More music will follow, and then Joe Biden will be sworn in as U.S. vice president by Supreme Court Associate Justice John Paul Stevens. After still more music, Obama will be sworn in by Supreme Court Chief Justice John Roberts.

Then it falls to Obama -- the 47-year-old Columbia and Harvard Law School graduate whose oratory skills have served him well from the keynote speech at the 2004 Democratic National Convention to the "more perfect union" speech tackling race and prejudice in the heat of his primary battle against Hillary Clinton -- to deliver the most important speech of his life.

He is said to have started working on the address immediately after November's election victory, in which he took 53 percent of the vote to Republican Senator John McCain's 46 and a wide margin (365-173) in the electoral-college vote.

Obama's address is followed by a poetry reading, a religious blessing, and the national anthem.

By lunchtime, the United States will have its 44th president.

President George W. Bush made his farewell speech to the nation on January 15.
Then President Obama, former President George W. Bush, and about 200 political dignitaries will gather for a lunch inside the U.S. Capitol. They will dine on a menu of classic American dishes its creators say were inspired by the 200th anniversary of President Lincoln's birth: a seafood stew, roasted duck and pheasant, and apple cake for dessert.

After lunch, the celebrating begins in earnest with a parade down Pennsylvania Avenue featuring ceremonial military regiments, citizens' groups, marching bands, and floats. Obama and his family will ride along the parade route in their motorcade, but whether he will spontaneously get out of the car and walk -- as previous presidents have sometimes done -- is only known by the Secret Service.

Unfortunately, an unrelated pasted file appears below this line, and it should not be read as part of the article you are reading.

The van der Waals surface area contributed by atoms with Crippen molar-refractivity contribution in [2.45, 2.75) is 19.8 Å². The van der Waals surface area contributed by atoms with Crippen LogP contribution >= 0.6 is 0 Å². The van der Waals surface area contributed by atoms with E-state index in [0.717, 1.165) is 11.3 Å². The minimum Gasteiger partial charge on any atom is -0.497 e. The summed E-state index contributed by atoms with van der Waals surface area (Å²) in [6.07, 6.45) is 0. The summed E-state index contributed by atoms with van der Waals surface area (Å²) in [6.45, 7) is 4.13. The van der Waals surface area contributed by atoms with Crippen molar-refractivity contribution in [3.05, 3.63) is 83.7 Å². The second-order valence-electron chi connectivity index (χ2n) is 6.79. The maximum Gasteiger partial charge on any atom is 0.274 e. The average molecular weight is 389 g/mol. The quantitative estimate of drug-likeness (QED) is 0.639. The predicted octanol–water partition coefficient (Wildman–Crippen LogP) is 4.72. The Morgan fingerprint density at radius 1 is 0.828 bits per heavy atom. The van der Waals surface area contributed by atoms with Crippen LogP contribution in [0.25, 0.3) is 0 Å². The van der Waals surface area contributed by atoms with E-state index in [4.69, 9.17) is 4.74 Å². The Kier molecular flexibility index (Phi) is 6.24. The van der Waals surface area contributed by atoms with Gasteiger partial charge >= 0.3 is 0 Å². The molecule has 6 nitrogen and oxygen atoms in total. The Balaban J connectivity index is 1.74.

Crowded House

More than 2 million people are thought to have traveled to Washington for the inauguration and many of them will try to squeeze onto the two-mile long National Mall, a wide green park dotted with national monuments like the Lincoln Memorial and Washington Monument.

It marks the first time in U.S. history that the National Mall has been opened for an inauguration. Since most people will be too far away to see the swearing in ceremony, organizers will show the proceedings on more than two-dozen giant screens that have been set up.

The size of the crowd is a bit of a logistical nightmare for Washington, which has a population of 600,000. City officials say hotels are at full capacity and the city's metro will see "crush conditions."

In this age of mass terror attacks, the inauguration of the country's first black president has significantly heightened security concerns that were already high.

Officials have already closed all the streets surrounding the White House and U.S. Capitol to anything but pedestrians and bikes, and many bridges into the city will turn away commercial traffic all day.

Federal law-enforcement authorities have reportedly based some of their security plans on lessons learned from terrorist attacks on New York, London, and Mumbai. Hundreds of teams of intelligence analysts, bomb experts, hostage negotiators, and more than 20,000 law enforcement agents will cover potential threats from the air, sea, and land.

Dozens of balls are scheduled all over the U.S. capital on inauguration evening, and President Obama and First Lady Michelle Obama will personally attend 10 of them. They range from exclusive, invitation-only galas to inclusive, populist affairs, but most will feature music and dancing and lavish buffets.

People who don't have an invitation to a ball will at least be able to celebrate longer than usual: the city is allowing bars to stay open until 5 a.m. -- four hours past their normal closing time.